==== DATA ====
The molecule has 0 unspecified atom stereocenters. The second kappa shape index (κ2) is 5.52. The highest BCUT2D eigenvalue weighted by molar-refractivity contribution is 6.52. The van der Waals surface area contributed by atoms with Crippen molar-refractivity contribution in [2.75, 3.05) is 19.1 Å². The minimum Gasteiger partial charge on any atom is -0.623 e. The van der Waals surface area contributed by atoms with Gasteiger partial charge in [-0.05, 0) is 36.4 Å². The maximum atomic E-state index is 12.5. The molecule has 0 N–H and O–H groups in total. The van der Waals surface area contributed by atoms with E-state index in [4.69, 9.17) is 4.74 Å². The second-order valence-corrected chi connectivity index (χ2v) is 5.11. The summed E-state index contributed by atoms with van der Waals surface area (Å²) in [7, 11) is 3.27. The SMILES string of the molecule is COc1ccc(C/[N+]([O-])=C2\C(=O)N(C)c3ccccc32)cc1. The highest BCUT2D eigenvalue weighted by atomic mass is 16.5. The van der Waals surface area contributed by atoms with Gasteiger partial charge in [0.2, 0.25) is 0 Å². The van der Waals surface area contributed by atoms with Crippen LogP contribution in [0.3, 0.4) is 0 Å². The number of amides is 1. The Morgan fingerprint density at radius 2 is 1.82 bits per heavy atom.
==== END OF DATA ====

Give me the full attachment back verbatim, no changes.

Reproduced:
The molecule has 0 unspecified atom stereocenters. The second kappa shape index (κ2) is 5.52. The highest BCUT2D eigenvalue weighted by molar-refractivity contribution is 6.52. The van der Waals surface area contributed by atoms with Crippen molar-refractivity contribution in [2.75, 3.05) is 19.1 Å². The minimum Gasteiger partial charge on any atom is -0.623 e. The van der Waals surface area contributed by atoms with Gasteiger partial charge in [-0.05, 0) is 36.4 Å². The maximum atomic E-state index is 12.5. The molecule has 0 N–H and O–H groups in total. The van der Waals surface area contributed by atoms with E-state index in [4.69, 9.17) is 4.74 Å². The second-order valence-corrected chi connectivity index (χ2v) is 5.11. The summed E-state index contributed by atoms with van der Waals surface area (Å²) in [7, 11) is 3.27. The SMILES string of the molecule is COc1ccc(C/[N+]([O-])=C2\C(=O)N(C)c3ccccc32)cc1. The highest BCUT2D eigenvalue weighted by atomic mass is 16.5. The van der Waals surface area contributed by atoms with Gasteiger partial charge in [0.2, 0.25) is 0 Å². The van der Waals surface area contributed by atoms with Crippen LogP contribution in [0.3, 0.4) is 0 Å². The number of amides is 1. The Morgan fingerprint density at radius 2 is 1.82 bits per heavy atom.